Bob took good advice early and has dedicated work ethic
HOPE'S Body Repairs will celebrate its 40th anniversary tomorrow, a feat founder and owner Bob Hope said was made possible from a small piece of advice he received from one of his very first customers.
"One of my first customers told me a few bits of advice that have been absolutely true," Mr Hope said.
"He said you have started this business and you should do well.
"You have three young kids who you need to keep in school.
"You need to work day and night to make sure that every bill is paid at the end of each month.
"Even if it means you can't eat.
"So that is what I did."
Mr Hope said the customer told him not to spend money on things he did not need like new cars.
"So I bought an old ute," he said.
"The customer told me to be careful with my money for seven years and then I would be able to walk into any shop and buy want I wanted, and he was right."
Coach and body building has been Mr Hope's trade for 53 years.
He started his five-year apprenticeship on December 19, 1960, at 25 Albion St, which was then home to Jackson Panel.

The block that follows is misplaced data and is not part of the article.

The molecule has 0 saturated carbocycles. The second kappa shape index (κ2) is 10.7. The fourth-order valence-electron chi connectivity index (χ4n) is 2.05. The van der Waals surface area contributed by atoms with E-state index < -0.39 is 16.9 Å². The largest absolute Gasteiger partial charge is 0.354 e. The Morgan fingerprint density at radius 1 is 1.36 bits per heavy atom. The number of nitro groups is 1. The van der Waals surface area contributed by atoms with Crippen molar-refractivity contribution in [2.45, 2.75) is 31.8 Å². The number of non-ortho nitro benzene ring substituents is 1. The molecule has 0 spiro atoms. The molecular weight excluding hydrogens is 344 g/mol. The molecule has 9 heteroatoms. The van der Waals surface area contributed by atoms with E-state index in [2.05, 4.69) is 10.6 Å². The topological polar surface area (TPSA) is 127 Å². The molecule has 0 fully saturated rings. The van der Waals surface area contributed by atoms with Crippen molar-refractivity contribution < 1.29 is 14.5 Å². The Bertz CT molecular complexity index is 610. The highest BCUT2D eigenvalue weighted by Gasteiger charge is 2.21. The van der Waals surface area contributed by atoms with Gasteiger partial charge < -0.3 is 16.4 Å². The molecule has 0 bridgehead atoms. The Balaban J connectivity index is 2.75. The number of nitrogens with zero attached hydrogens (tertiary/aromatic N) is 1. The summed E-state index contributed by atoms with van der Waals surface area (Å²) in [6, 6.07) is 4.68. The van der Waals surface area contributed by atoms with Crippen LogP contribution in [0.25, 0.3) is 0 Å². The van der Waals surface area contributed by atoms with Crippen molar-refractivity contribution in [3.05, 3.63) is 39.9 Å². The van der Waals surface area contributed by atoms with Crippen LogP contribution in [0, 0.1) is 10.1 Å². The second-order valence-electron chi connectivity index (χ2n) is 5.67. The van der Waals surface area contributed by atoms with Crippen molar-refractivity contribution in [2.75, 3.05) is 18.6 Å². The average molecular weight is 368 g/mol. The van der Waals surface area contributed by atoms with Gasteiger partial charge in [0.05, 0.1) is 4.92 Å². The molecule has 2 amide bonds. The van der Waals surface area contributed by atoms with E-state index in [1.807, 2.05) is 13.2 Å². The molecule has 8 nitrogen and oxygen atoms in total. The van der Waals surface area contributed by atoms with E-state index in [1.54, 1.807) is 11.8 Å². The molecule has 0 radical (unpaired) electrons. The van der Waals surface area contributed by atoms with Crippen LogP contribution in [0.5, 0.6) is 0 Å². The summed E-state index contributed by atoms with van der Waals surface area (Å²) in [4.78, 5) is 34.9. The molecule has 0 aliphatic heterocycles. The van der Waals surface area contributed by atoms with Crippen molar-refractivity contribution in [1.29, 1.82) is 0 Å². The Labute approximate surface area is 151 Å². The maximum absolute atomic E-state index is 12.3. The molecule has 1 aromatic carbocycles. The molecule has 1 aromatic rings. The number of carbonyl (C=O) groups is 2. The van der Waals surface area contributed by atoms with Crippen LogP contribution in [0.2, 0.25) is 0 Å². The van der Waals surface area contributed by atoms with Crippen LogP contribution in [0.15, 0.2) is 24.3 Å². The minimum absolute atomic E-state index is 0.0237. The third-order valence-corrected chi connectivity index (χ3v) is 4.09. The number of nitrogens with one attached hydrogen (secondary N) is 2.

"My first pay cheque was for four pounds and six pence, which is $8.65 and out of that I still had to pay board," he said.
"After 13 years with him I decided it was time to start my own business," he said.
When Mr Hope said when he told people he was starting his own business in the industrial estate along McEvoy St they told him he was crazy.
"There was nothing out here when I opened except for a small office building across the road, the brickworks and a very small Riverina business," he said.
"People said I was crazy, but I couldn't stay in town and the saleyards were out here."
Mr Hope said it did not take long for other businesses to make the move out to the estate.
He said it was the challenge behind starting a new business he really enjoyed.
"There have been tough times though," he said.
"But you get through them by being smart and learning when you can and cannot spend money."
When Mr Hope first opened up shop he never imagined it would expand as much as it has in the past 40 years.
He started with one other employee and now has a staff base of 16.
The expansion has gone even further recently with the purchase of the engineering company Lang and Walker.
Mr Hope said their new location, a large building out the back of the workshop, was due to be finished in two short months.
Despite his children taking up positions in the company, Mr Hope said he was not quite ready to step down just yet.
"I am semi-retired," he said.
"I try not to get my hands too dirty anymore."
Mr Hope said the trick to staying open for 40 years was hard work and dedication.
"I worked from 5am to 8pm for many, many years," he said.
"I tried to give my customers everything they wanted. The aim was to keep them happy."
Mr Hope said he wanted to thank his customers for their loyal service over the past 40 years and for sticking with him through the good and bad times.